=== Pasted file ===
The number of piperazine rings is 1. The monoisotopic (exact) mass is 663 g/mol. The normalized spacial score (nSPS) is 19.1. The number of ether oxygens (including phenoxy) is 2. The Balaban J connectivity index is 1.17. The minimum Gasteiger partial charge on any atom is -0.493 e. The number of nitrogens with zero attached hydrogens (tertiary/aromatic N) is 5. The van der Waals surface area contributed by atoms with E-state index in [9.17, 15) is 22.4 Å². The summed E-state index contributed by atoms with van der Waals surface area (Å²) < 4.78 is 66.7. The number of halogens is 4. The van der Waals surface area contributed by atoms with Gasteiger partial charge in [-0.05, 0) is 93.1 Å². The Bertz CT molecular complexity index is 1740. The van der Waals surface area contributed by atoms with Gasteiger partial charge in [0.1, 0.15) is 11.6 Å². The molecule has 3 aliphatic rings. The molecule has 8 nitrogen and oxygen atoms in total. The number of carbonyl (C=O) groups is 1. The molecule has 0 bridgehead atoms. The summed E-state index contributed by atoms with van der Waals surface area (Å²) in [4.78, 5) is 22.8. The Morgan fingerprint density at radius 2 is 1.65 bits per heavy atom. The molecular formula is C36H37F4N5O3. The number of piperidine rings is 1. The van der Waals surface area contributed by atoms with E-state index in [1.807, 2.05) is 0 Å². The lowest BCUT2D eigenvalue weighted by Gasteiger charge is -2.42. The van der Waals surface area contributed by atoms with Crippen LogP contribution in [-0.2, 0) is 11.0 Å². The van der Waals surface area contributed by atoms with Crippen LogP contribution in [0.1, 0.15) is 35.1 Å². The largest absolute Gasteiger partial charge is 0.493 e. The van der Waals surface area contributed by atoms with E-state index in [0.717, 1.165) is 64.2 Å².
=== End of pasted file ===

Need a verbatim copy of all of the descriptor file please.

The number of piperazine rings is 1. The monoisotopic (exact) mass is 663 g/mol. The normalized spacial score (nSPS) is 19.1. The number of ether oxygens (including phenoxy) is 2. The Balaban J connectivity index is 1.17. The minimum Gasteiger partial charge on any atom is -0.493 e. The number of nitrogens with zero attached hydrogens (tertiary/aromatic N) is 5. The van der Waals surface area contributed by atoms with E-state index in [9.17, 15) is 22.4 Å². The summed E-state index contributed by atoms with van der Waals surface area (Å²) < 4.78 is 66.7. The number of halogens is 4. The van der Waals surface area contributed by atoms with Gasteiger partial charge in [-0.05, 0) is 93.1 Å². The Bertz CT molecular complexity index is 1740. The van der Waals surface area contributed by atoms with Gasteiger partial charge in [0.1, 0.15) is 11.6 Å². The molecule has 3 aliphatic rings. The molecule has 8 nitrogen and oxygen atoms in total. The number of carbonyl (C=O) groups is 1. The molecule has 0 bridgehead atoms. The summed E-state index contributed by atoms with van der Waals surface area (Å²) in [4.78, 5) is 22.8. The Morgan fingerprint density at radius 2 is 1.65 bits per heavy atom. The molecular formula is C36H37F4N5O3. The number of piperidine rings is 1. The van der Waals surface area contributed by atoms with E-state index in [1.807, 2.05) is 0 Å². The lowest BCUT2D eigenvalue weighted by Gasteiger charge is -2.42. The van der Waals surface area contributed by atoms with Crippen LogP contribution in [-0.2, 0) is 11.0 Å². The van der Waals surface area contributed by atoms with Crippen LogP contribution in [0.1, 0.15) is 35.1 Å². The largest absolute Gasteiger partial charge is 0.493 e. The van der Waals surface area contributed by atoms with E-state index in [0.717, 1.165) is 64.2 Å².